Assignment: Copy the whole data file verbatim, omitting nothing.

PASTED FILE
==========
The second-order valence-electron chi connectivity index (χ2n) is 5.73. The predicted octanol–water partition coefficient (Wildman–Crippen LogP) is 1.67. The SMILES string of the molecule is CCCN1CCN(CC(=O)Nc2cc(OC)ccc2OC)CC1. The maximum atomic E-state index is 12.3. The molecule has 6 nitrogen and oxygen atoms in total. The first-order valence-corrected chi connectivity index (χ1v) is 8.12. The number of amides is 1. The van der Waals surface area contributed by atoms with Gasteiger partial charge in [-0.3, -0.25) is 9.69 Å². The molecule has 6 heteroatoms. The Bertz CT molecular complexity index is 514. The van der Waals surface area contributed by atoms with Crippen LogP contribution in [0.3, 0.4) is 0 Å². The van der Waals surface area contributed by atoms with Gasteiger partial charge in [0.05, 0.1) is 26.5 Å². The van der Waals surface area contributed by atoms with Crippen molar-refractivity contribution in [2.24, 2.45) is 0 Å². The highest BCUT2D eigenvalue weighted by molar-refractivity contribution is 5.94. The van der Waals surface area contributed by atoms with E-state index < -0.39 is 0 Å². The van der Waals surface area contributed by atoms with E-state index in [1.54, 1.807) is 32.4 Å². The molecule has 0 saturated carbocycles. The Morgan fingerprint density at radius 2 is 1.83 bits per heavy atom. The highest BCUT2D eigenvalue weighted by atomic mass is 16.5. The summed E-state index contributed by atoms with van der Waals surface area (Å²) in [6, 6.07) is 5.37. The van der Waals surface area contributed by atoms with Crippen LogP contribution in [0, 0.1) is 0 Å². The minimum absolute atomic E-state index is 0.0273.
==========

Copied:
The second-order valence-electron chi connectivity index (χ2n) is 5.73. The predicted octanol–water partition coefficient (Wildman–Crippen LogP) is 1.67. The SMILES string of the molecule is CCCN1CCN(CC(=O)Nc2cc(OC)ccc2OC)CC1. The maximum atomic E-state index is 12.3. The molecule has 6 nitrogen and oxygen atoms in total. The first-order valence-corrected chi connectivity index (χ1v) is 8.12. The number of amides is 1. The van der Waals surface area contributed by atoms with Gasteiger partial charge in [-0.3, -0.25) is 9.69 Å². The molecule has 6 heteroatoms. The Bertz CT molecular complexity index is 514. The van der Waals surface area contributed by atoms with Crippen LogP contribution in [0.3, 0.4) is 0 Å². The van der Waals surface area contributed by atoms with Gasteiger partial charge in [0.05, 0.1) is 26.5 Å². The van der Waals surface area contributed by atoms with Crippen molar-refractivity contribution in [2.24, 2.45) is 0 Å². The highest BCUT2D eigenvalue weighted by molar-refractivity contribution is 5.94. The van der Waals surface area contributed by atoms with E-state index < -0.39 is 0 Å². The van der Waals surface area contributed by atoms with E-state index in [1.54, 1.807) is 32.4 Å². The molecule has 0 saturated carbocycles. The Morgan fingerprint density at radius 2 is 1.83 bits per heavy atom. The highest BCUT2D eigenvalue weighted by atomic mass is 16.5. The summed E-state index contributed by atoms with van der Waals surface area (Å²) in [6, 6.07) is 5.37. The van der Waals surface area contributed by atoms with Crippen LogP contribution in [0, 0.1) is 0 Å². The minimum absolute atomic E-state index is 0.0273.